Apocalypse Now | As European officials slug it out via teleconference, the economy is hurtling toward a severe recession. France’s economy shrank the most since World War II in the first quarter and is set to contract by 6% this year. In Germany, March car sales plunged nearly 40% from a year earlier and leading research institutes predicted a contraction of almost 10% in the second quarter. The picture is not much better beyond Europe’s borders.

Banking Pleas | Banks in Europe are testing officials’ pledges for open-ended action to counter the economic impact of the virus with a new round of demands for regulatory relief. Financial firms are asking the ECB for permission to strip out some of the recent wild swings in stock and bond prices when calculating the risks their trading operations face, meaning they could set less aside for potential losses.

Spanish Crisis | Spain’s spiraling health crisis risks morphing into a political one for a Prime Minister Pedro Sanchez, who is finding little support in the country of 47 million for the government’s strategy to tackle the virus. Here’s a picture of what it’s like in neighborhoods across the country.

In Case You Missed It

Tracking Apps | With the race on to come up with mobile phone apps to track people who’ve been exposed to the coronavirus, the EU is set to draw up an approach to help make data from individual countries more comparable — perhaps by even developing a single app across the bloc. What does it mean for your privacy?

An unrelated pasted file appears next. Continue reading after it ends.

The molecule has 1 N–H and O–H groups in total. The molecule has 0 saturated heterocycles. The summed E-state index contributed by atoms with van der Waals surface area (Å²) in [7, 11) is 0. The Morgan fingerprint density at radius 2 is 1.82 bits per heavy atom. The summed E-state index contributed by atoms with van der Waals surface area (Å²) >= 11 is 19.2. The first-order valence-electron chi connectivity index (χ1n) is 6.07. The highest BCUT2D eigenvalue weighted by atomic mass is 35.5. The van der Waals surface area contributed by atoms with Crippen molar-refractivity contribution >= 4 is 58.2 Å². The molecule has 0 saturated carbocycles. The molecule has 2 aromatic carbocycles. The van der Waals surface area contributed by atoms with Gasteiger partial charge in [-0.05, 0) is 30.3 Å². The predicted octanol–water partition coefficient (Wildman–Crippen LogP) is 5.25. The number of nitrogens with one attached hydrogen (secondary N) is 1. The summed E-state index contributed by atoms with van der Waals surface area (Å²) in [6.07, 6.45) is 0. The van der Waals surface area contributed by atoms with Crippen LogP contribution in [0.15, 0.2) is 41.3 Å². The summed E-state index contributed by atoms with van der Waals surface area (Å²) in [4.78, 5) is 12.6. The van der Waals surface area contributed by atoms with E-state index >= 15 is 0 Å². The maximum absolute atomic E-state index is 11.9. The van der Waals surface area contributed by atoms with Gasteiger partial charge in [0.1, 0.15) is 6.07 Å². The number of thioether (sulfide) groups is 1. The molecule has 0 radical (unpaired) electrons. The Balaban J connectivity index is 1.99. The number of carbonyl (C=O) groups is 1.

Lagarde's Call | ECB President Christine Lagarde again urged European governments to step up and deliver a strong fiscal response to address the economic fallout from the virus. “Solidarity is in fact self-interest,” she wrote in a newspaper op-ed published across the region.

Takeover Shield | The German government agreed to tighten protections for companies from foreign takeovers, enabling the blocking of acquisitions that present “potential interference,” a lower threshold than before, which envisaged a security threat. It comes as the economy takes a battering, while the EU has also issued guidelines on enacting bloc-wide rules.

Polish Judges | Poland was ordered by the EU’s top court to “immediately suspend” its controversial disciplinary regime for judges as the bloc continues to face democratic challenges from Hungary to the Czech Republic. The Polish ruling Law & Justice party is attempting to discipline judges and pass legislation cracking down on magistrates who question the government’s actions.

Jumanji Cities | Across the world, animals are reclaiming the space vacated by humans as they shelter indoors. In Barcelona, wild boar, a familiar sight for citizens on the city’s outskirts, have made their way to Diagonal Avenue, a major thoroughfare, while cows maraud across Corsican beaches. Check out the amazing photos.

Editor’s Note: We will be taking a break for the long weekend. Your next Brussels Edition will be published on Tuesday.

Chart of the Day

The coronavirus pandemic could cause a deeper collapse of international trade flows than at any point in the postwar era, the World Trade Organization said. In its pessimistic scenario, the volume of global goods trade could drop by as much as 32% this year with the possibility of a 24% increase next year. In this situation, world GDP could shrink by as much as 8.8% in 2020 and expand by 5.9% in 2021.


Today’s Agenda

All times CET.

  • 5 p.m. Video conference of EU finance ministers